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How My Brother Leon Brought Home A Wife
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How My Brother Leon Brought Home a Wife
By Manuel Arguilla
â€œHow My Brother Leon Brought Home a Wife,â€ is a short story written by the highly acclaimed Filipino writer Manuel Arguilla. This award-winning story is a long-standing favorite in Philippine literature. To examine this piece, the authorâ€™s background must first be considered. Formalistic, historical, and sociological approaches can also be utilized to analyze the story further. Prominent symbols and their interpretations will also be discussed.
About Manuel Arguilla
Manuel Arguilla was born to Crisanto Arguilla and Margarita Estabillo in Barrio Nagrebcan in Bauang, La Union on June 17, 1911. The Arguillas were a humble, hard-working family who farmed the small piece of land they owned to make a living. In school, Manuel was a sharp student who showed promise of being a brilliant writer at an early age. He graduated as salutatorian of his high school and then left La Union to study at the University of Philippines, where he would eventually earn a Bachelor of Science degree in Education. Around the same time, he married fellow writer, Lydia Villanueva,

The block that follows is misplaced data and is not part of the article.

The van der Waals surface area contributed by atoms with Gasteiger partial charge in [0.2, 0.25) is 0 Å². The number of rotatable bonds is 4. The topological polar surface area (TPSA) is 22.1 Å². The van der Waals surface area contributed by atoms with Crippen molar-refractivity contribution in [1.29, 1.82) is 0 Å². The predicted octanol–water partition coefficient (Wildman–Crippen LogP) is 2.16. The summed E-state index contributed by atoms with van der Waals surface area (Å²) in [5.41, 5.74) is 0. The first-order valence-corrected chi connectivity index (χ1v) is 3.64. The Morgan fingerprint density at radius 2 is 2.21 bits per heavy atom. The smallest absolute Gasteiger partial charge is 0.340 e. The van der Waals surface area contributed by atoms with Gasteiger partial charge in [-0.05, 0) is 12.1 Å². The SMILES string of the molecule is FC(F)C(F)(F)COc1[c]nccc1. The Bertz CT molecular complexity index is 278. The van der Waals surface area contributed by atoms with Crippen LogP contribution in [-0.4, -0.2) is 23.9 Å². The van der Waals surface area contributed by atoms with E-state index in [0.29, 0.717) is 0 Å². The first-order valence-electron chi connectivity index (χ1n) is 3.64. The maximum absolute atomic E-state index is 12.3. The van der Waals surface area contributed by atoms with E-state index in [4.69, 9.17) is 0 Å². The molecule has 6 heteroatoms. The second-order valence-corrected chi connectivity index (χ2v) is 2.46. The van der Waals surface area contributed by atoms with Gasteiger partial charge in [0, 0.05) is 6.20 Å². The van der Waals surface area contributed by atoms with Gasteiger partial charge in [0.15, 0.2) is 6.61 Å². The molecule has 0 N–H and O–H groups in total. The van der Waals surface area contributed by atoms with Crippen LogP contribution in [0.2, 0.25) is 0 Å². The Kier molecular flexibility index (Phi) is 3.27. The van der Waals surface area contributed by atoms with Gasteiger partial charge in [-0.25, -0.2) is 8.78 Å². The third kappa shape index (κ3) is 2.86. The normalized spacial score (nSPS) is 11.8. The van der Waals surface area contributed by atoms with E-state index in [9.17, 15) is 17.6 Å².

and moved to Ermita, Manila.
After college, he worked at the Bureau of Public Welfare and taught at the University of Manila. After working at the bureau for a few years, Arguilla was selected
to be the managing editor of The Welfare Advocate, the businessâ€™ newsletter. He served at the Bureau until 1943, when he was appointed to the Board of Censors. During this time, he was working at a Japanese propaganda agency and also as an agent of the Markingsâ€™ Guerillas, an anti-Japanese rebel movement. In 1944, the Japanese discovered Arguillaâ€™s disloyalty and arrested him. A few months later, he was tortured and executed at Fort Santiago.
Arguilla is best known for the piece in discussion, â€œHow My Brother Leon Brought Home a Wife,â€ and over 50 other short stories, some of which include "Midsummer," "Heat," "Morning in Nagrebcan," "Ato," "A Son Is Born," and "The Strongest Man." His own life seemed to have influenced much of his work, as will be discussed shortly. Long after his death, Arguilla and his work is still celebrated for the authentic depiction of the lives of ordinary Filipinos, usually farmers and other rural folk. His short stories are simple yet seem to capture the complexities of the Philippine culture.